New air tanker base to be constructed in Colorado Springs

It is expected to open in 2021

Tanker 944, a 747-400
Tanker 944, a 747-400, at the Colorado Springs airport, May 4, 2016. Photo by Bill Gabbert.

The City of Colorado Springs and the US Forest Service are going to build a new permanent air tanker base at the Colorado Springs Airport.

On January 24, the Forest Service signed a lease agreement with the Colorado Springs Airport. The two agencies will share the costs for construction and maintenance, currently budgeted at approximately $20 million.

“This project is a perfect example of how we can work within all levels of government to promote shared stewardship,” said Forest Service Acting Regional Forester Jennifer Eberlien.

The one-and-a-half-acre base will create six reload pits for any type of contracted air tanker, including Very Large Air Tankers such as the DC-10 and 747. It will be the largest base in the region, with the ability to serve a 600-mile radius — including Colorado, Wyoming, South Dakota, Kansas and Nebraska. The base will have the ability to reload multiple airtankers at once. This will allow an increased amount of retardant to be sent to a wildfire faster and with greater efficiency. It will also help the firefighters on the ground and protect communities from the approaching threat of wildfire. By being able to service aircraft of all sizes and capabilities, the base will also reduce the total number of flights needed to fight a wildfire in the area, reducing the risk to additional flight crews and other regions.

The new eight-acre ramp to be built will be near the airport’s main 13,500-foot runway and adjacent to the U.S. Army-operated ramp. During the winter months when the Forest Service is not using it, the airport will use it as a de-icing area for commercial aircraft.

The Forest Service has occasionally set up a temporary retardant base at the Colorado Springs Airport that had two pits and parking for six aircraft. The only permanent base in Colorado for large air tankers has been JEFFCO at Rocky Mountain Metropolitan Airport near Denver. It has two pits but can fill only one air tanker at a time and can’t handle Very Large Air Tankers.

Vanessa Lacayo, the Acting Press Officer for the Forest Service  Rocky Mountain Region, said the agency has no plans to close any other bases, including Single Engine Air Tanker Bases, after opening this new facility at Colorado Springs.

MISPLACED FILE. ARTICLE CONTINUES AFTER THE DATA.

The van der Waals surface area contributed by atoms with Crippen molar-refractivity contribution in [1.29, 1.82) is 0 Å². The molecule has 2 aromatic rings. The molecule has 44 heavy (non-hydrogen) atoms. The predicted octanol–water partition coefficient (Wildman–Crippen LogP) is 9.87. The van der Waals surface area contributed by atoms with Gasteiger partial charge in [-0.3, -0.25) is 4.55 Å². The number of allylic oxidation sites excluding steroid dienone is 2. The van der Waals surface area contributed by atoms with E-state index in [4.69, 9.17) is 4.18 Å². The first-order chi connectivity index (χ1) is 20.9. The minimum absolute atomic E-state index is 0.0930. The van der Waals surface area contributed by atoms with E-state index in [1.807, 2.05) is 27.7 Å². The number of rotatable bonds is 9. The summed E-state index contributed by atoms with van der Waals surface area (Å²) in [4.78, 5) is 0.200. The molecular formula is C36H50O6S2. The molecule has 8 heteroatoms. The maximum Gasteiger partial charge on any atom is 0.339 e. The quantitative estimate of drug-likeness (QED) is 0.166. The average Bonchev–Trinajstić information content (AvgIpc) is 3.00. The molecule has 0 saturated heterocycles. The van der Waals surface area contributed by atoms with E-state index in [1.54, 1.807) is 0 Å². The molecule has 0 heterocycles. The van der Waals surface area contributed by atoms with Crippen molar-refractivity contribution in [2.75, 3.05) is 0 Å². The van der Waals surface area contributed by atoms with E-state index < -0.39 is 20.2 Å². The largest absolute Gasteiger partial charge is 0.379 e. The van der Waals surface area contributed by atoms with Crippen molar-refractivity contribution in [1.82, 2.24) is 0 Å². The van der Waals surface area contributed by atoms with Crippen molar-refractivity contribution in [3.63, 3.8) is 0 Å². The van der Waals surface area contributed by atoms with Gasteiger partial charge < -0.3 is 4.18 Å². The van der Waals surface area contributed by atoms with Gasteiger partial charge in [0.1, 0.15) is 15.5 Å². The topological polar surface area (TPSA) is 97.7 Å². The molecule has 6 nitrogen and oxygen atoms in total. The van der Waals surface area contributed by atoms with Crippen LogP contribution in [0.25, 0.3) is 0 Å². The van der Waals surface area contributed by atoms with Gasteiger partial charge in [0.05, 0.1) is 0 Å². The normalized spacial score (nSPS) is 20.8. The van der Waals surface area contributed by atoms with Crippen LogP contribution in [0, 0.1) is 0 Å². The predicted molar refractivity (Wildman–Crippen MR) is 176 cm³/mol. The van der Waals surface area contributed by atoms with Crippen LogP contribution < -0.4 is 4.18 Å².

The Air Force Reserve base at Colorado Springs airport can activate two C-130 aircraft to serve as air tankers if needed, using the slip-in Modular Airborne FireFighting System, or MAFFS.

The headquarters for Global Supertanker is in Colorado Springs and their 747 Supertanker is sometimes parked at the airport.

The groundbreaking ceremony for the new base is scheduled for spring 2020. Construction is set to begin this summer, with completion and a ribbon-cutting ceremony in 2021.

Congress awarded the Forest Service funding for the project as part of the 2018 Omnibus Bill that repurposed previous allocations to the agency’s Aviation Safety and Modernization Strategy. The Department of Agriculture prioritized the Colorado Springs Airtanker Base as one of the highest investments for Aviation Safety Modernization Projects, representing nearly one-fourth of the $37.2 million budget. The City of Colorado Springs is providing additional funding through a partnership agreement.

Thanks and a tip of the hat go out to Robby. Typos or errors, report them HERE.

California: Brown Field is now an air tanker base

For the last couple of years San Diego County Supervisor Dianne Jacob has criticised the U.S. Forest Service for not allowing the air tankers they hire under contract to use the Ramona Airport as an air tanker base. CAL FIRE usually has two of their S2T air tankers at the base and has reloaded at the base a BAe-146 that they have under contract from Neptune Aviation. But the USFS contends the runway, at 5,001 feet, is too short for a fully loaded large air tanker.

When the Border Fire was burning near Potrero in eastern San Diego County a couple of weeks ago just north of the US/Mexico border, some of the air tankers had to fly over Ramona on the way to the next closest tanker base, Hemet-Ryan, 80 miles north of the fire, about 50 miles past Ramona.

Brown Field map

As of Wednesday of this week there is an additional air tanker base in San Diego County — at Brown Field Municipal Airport, which is on the southeast side of the greater San Diego area 1.5 miles north of the US/Mexico border. It is 31 miles south of Ramona and has a 7,972-foot runway which according to information from the USFS “provides ample length to meet safe takeoff requirements for the size and weight of a Next Generation Air Tanker with a full payload”.

Brown Field has a portable unstaffed retardant base that is under contract until September 30, 2016. After that, according to Oliva Walker, a Public Information Office for the Cleveland National Forest, the equipment will only be positioned there when it is needed, on a Call When Needed basis. She said the facility will only be staffed with personnel to operate the equipment and fill air tankers when there is a going fire and air tankers are flying out of the airport.

The Cleveland National Forest also has a fairly new Type 1 Helibase 30 miles east of the outskirts of San Diego near Interstate 8 half a mile from Cameron Fire Station on Kitchen Creek Road.